It would be an illegal capital outflow or equity flight to the Chinese system. But what is the magnitude of this output?
Scale of capital flight
According to China’s official statistics, the current account surplus, including trade, in the first half of this year stood at 169 billion US dollars. The People’s Bank of China should have captured this surplus and added it to its foreign exchange reserves. However, its foreign exchange reserves have shrunk by US$179 billion over the same period.
This means that there was a total outflow of US$348 billion. Capital outflows include legitimate outward investments authorized by the authorities. Nevertheless, if we extrapolate from the movements of foreign investors, capital flight should represent a significant part.
What does the exchange rate between the US dollar and the Chinese yuan have in store for us? Lockdowns under China’s zero-tolerance COVID policy may have had an impact. Lockdowns were put in place in Shanghai and other cities in May and June. Economic stagnation due to these actions can have an impact.
War, interest rates and real estate bubbles
There are more important factors. These include the protracted war in Ukraine, the widening interest rate gap between the United States and China due to a further hike in US interest rates and the increased risk of a collapse. of the Chinese real estate bubble.
The Chinese government and the People’s Bank of China have been unable to take fiscal and monetary measures to counter the fall in house prices and the fall in investment in real estate development that has been continuing since the beginning of 2021.
In comparison, the US FRB was able to fight back and avoid a major recession thanks to a massive quantitative expansion of dollar funds after the collapse of Lehman Brothers in September 2008. This collapse was also triggered by the bursting of the housing bubble.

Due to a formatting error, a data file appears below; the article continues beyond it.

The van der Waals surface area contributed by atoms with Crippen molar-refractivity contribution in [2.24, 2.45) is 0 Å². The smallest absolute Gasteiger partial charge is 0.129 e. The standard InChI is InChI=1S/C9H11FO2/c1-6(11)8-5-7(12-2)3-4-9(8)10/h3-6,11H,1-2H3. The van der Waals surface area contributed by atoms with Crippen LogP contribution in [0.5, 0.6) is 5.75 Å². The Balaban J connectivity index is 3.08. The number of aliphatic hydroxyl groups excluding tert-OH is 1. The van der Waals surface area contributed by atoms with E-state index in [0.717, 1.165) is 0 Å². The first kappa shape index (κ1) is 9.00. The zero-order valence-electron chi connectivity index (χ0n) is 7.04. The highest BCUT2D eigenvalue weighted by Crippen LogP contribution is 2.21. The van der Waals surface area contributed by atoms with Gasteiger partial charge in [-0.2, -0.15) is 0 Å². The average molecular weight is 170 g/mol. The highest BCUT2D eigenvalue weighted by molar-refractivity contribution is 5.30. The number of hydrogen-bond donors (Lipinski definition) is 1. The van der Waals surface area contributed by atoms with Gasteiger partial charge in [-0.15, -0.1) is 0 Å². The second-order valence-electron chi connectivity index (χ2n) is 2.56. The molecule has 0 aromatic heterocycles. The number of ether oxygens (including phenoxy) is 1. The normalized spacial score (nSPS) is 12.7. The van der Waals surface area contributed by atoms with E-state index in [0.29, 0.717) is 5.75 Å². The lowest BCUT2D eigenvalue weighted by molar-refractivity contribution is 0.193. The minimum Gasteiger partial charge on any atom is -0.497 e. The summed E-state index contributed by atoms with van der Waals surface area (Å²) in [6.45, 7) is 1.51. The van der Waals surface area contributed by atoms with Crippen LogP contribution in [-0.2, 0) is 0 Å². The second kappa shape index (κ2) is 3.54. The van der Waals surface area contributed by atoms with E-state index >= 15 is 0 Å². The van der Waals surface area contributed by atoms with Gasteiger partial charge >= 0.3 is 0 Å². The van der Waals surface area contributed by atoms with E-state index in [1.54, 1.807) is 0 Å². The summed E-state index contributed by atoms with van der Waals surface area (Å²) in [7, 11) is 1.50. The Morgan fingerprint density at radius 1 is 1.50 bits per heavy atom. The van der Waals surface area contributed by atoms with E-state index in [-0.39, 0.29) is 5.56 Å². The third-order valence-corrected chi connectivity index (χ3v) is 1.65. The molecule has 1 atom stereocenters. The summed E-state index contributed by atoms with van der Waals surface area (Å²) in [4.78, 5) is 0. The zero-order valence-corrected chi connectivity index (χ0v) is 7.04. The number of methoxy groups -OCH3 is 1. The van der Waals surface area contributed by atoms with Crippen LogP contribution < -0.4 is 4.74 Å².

In contrast, China’s unique monetary and financial system makes similar action impossible. The People’s Bank of China would issue additional funds in yuan in response to the magnitude of the increase in foreign exchange reserves, but reserves continued to decline significantly.
Likewise, additional foreign investment in securities in China and a larger external trade surplus are needed to increase foreign exchange reserves. However, foreign investment in China continues to decline. Exports are also unlikely to increase due to the economic slowdown in the United States and other markets.
Nowhere to go
The only remaining option is to devalue the yuan to improve China’s manufacturing advantage. On the other hand, it would further accelerate capital flight and the withdrawal of foreign investment in Chinese securities.
The devaluation of the yuan in the summer of 2015 triggered a spike in capital flight. This time, China could sink further into a financial crisis and a general state of economic turmoil.
According to the August 25 morning edition of The Sankei Shimbun, Honda and other companies have begun to consider moving out of China for their parts supply networks. Given the increasing risk associated with China, the entire industry should rethink its dependence on the Chinese market.
(Read this article in Japanese at this link.)
Author: Hideo Tamura